I Just Have To Ask: What Is This Cosplay Stuff?
Now, before I receive any lecturing e-mails from cosplaying fans, let me clarify:
The question is legitimate. I'm asking; I'm not accusing or implying or insinuating. I freely admit I know very little about the subject at hand and I'm not in the business of passing judgment with zero first-hand knowledge. But because cosplay seems to be getting bigger - and not just in Japan - and it's also a big part of the gaming industry, I thought I'd present fans with some general questions.
I'm just not sure I understand the fascination. In truth, the concept of "cosplay" isn't new; it goes back to the early Star Wars and Star Trek days, when fans dressed up as their favorite characters and went to see the movies. Then there was the well-documented Dungeons & Dragons cosplay adventures that got some media attention in the '80s. And you know, I'll bet cosplay goes even further back, although I'm not familiar with its earliest history. But I still don't understand the desire to dress up as a fictional character. I suppose in the most basic sense, it's simple escapism and nothing more.
But is it? I mean, we're talking about people who are often considered "weird" by the mainstream in the first place. We're talking about sci-fi and fantasy and hence, the "normal" masses are bound to pass judgment. Therefore, I often wonder if cosplay is almost a statement of sorts; i.e., "yeah, I love my favorite fictional character from a sci-fi movie or video game, and I really don't care what you think." There seems to be a lot of that defiance in our culture today (I won't get into specifics), but it might fit. It could explain why so many cosplayers are so...photogenic. It's clear that at least some of them want attention.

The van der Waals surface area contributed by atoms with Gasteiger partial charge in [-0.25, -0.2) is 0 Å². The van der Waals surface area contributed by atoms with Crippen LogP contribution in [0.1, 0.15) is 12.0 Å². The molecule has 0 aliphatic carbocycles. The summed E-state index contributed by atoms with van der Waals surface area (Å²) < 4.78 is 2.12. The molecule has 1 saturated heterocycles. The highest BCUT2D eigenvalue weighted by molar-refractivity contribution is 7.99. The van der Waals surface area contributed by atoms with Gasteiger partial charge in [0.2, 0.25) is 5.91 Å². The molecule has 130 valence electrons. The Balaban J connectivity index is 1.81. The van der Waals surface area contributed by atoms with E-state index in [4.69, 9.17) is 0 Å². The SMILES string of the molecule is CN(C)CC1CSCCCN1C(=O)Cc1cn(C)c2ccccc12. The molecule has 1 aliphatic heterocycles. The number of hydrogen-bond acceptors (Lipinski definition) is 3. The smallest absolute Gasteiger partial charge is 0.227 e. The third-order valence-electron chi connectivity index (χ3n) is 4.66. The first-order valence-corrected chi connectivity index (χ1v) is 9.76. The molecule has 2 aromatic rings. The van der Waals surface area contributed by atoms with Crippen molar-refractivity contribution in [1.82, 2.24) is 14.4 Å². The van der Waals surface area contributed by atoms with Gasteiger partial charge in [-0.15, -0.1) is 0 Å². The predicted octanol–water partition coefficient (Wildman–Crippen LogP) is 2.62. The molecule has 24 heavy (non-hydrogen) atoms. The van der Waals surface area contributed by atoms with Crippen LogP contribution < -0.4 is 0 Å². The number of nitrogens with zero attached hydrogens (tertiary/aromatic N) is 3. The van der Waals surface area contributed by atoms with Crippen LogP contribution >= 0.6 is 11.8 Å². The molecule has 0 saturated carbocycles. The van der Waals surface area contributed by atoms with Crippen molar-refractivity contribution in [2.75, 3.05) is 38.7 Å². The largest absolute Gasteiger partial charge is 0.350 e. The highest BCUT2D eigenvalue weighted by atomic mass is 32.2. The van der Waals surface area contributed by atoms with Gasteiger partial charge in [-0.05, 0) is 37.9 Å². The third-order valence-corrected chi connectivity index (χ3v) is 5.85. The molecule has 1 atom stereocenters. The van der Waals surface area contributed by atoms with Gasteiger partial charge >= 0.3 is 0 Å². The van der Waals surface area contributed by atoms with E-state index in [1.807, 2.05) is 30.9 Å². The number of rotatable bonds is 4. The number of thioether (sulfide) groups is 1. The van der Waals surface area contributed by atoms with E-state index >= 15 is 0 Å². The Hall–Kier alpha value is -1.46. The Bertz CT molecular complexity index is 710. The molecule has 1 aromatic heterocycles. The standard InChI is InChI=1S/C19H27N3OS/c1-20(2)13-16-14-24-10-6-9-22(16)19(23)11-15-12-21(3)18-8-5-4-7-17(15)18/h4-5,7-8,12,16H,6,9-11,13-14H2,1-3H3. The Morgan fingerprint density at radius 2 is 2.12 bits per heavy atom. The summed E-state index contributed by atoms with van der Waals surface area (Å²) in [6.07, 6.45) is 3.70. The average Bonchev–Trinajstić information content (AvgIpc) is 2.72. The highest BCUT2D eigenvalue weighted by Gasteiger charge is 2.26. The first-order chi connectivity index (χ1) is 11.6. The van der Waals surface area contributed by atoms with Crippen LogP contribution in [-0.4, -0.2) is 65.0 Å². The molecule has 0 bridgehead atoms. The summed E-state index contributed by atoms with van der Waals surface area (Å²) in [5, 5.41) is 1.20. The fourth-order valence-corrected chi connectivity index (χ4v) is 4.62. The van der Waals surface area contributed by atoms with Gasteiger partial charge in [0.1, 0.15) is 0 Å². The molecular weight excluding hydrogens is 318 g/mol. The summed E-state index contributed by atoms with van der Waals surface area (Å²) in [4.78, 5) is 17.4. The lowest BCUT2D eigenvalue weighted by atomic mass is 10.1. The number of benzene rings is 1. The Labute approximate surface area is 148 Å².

On the other hand, it's very club-like. In other words, it's niche enough so it feels like you're part of a group, that you're mingling with those who have similar tastes. Even if you have no idea what that person is dressed up as, you know he or she is dressed up, just like you. That has to hold some attraction; we're all human after all, and we all like to fit in. And as I just got finished saying, I have a feeling many cosplayers have some difficulty "fitting in" on a daily basis. Therefore, they get what every human desires - acceptance - by cosplaying with others. That seems viable.
But maybe I'm just being too psychological. Maybe I'm over-complicating this. Maybe it's just about a bunch of people who like to dress up as fantastical characters, because they view it as fun and entertaining. If you have any other information, though, I'd be happy to hear it.
8/14/2011 9:27:05 PM Ben Dutka